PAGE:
A new manager’s press conference is not interesting. You cannot convince me that it is interesting. It’s just words, words, words, and it’s not exactly Hamlet. It’s considerably more call-and-response. The whole affair can be boiled down to this:
REPORTER: Can you say the thing we want to hear?
NEW MANAGER: Not only *can* I, I’d love to!
PR REP: Next question!
(repeat as needed)
To wit, Britton followed his introductory column with one “breaking down Cora’s managerial philosophy” into six categories:
1. Connect with the players
2. Embrace analytics, but don’t be enslaved by them
3. Pay attention to detail
4. Hunt to do damage
5. Be aggressive on the bases -- but do it wisely
6. Play good defense
It’s not Britton’s fault that this is half pablum, half fanservice after John Farrell’s runnin’ regime. It’s the nature of the press conference, and the role of the press, to turn the information therein into easily digested content. The wider problem, if you can call it that, is that Britton, who’s one of the three best and smartest Sox writers around, if not the smartest, has to parse a group of non-answers for real information. It’s like trying to turn a plate of celery into a full meal; you can actually learn less by digesting the whole thing than you can by simply leaving it alone.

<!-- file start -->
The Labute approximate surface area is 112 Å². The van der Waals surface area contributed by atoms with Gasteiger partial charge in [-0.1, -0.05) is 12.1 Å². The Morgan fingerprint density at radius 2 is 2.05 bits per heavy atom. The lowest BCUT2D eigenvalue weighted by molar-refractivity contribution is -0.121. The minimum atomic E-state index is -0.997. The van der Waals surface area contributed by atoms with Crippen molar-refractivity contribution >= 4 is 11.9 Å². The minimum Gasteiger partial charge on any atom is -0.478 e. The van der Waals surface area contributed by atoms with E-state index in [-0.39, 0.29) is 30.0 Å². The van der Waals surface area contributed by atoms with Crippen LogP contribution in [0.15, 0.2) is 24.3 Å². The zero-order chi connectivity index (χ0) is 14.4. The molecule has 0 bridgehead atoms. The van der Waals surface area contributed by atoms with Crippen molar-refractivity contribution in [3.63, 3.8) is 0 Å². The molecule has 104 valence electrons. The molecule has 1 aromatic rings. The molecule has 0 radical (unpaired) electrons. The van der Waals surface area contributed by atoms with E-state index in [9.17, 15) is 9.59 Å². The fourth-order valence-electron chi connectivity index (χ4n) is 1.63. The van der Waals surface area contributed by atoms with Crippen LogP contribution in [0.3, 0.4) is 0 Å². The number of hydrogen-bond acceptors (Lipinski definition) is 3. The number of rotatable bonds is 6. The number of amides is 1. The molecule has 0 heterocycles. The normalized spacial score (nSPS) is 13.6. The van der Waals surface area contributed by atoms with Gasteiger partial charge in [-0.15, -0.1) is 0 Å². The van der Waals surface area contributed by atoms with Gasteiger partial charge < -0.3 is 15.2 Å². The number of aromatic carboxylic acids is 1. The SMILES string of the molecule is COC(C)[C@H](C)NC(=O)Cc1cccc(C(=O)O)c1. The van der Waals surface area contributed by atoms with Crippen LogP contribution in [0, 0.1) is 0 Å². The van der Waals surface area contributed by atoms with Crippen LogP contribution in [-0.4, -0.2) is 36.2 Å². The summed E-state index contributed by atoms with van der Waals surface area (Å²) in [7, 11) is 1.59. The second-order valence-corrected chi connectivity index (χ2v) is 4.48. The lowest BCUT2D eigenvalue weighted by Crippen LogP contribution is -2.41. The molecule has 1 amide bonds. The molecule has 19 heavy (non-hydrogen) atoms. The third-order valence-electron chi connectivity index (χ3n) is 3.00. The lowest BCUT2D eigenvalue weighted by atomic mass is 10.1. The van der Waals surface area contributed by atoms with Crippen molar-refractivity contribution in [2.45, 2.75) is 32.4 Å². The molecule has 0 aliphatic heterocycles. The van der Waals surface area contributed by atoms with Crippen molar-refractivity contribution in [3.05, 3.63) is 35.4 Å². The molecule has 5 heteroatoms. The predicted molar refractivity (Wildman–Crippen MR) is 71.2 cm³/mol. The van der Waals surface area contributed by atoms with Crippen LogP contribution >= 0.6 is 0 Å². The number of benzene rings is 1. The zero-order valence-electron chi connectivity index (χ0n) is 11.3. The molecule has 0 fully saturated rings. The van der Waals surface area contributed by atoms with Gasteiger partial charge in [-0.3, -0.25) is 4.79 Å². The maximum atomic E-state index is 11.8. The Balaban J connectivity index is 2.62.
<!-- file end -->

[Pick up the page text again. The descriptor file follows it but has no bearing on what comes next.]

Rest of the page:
There is nothing toxic about this per se, but it doesn’t mean anything if you don’t believe it. It’s when you start believing the silly narratives that things go sideways. Witness:
Within look at Red Sox’ offseason choices, a thumbnail on why some think JD Martinez is a better fit than Hosmer https://t.co/F8vJE24pFY— Alex Speier (@alexspeier) November 4, 2017
Alex Speier a very good reporter. He’s probably the Red Sox reporter of record. NESN certainly thinks he is. But this is a silly-bordering-on-inane way to frame this “dilemma.” It’s like asking why the Red Sox might think 50 is a larger number than 33, or why they think Venus is closer to the sun than Mars. It’s asking “why” in response to a question for which there is no “why.” The reason the Red Sox would prefer J.D. Martinez to Eric Hosmer is that Martinez is a better baseball player, full stop. He put up 3.8 WAR, per FanGraphs, to Hosmer’s 4.1 in two-thirds of the plate appearances.
Instead, we get this:
While Jon Heyman of Fanrag Sports suggested that “there’s an expectation” that the Red Sox will target Royals first baseman Eric Hosmer, multiple evaluators around the game believe that the Sox are more likely to prioritize Diamondbacks outfielder J.D. Martinez for a number of reasons.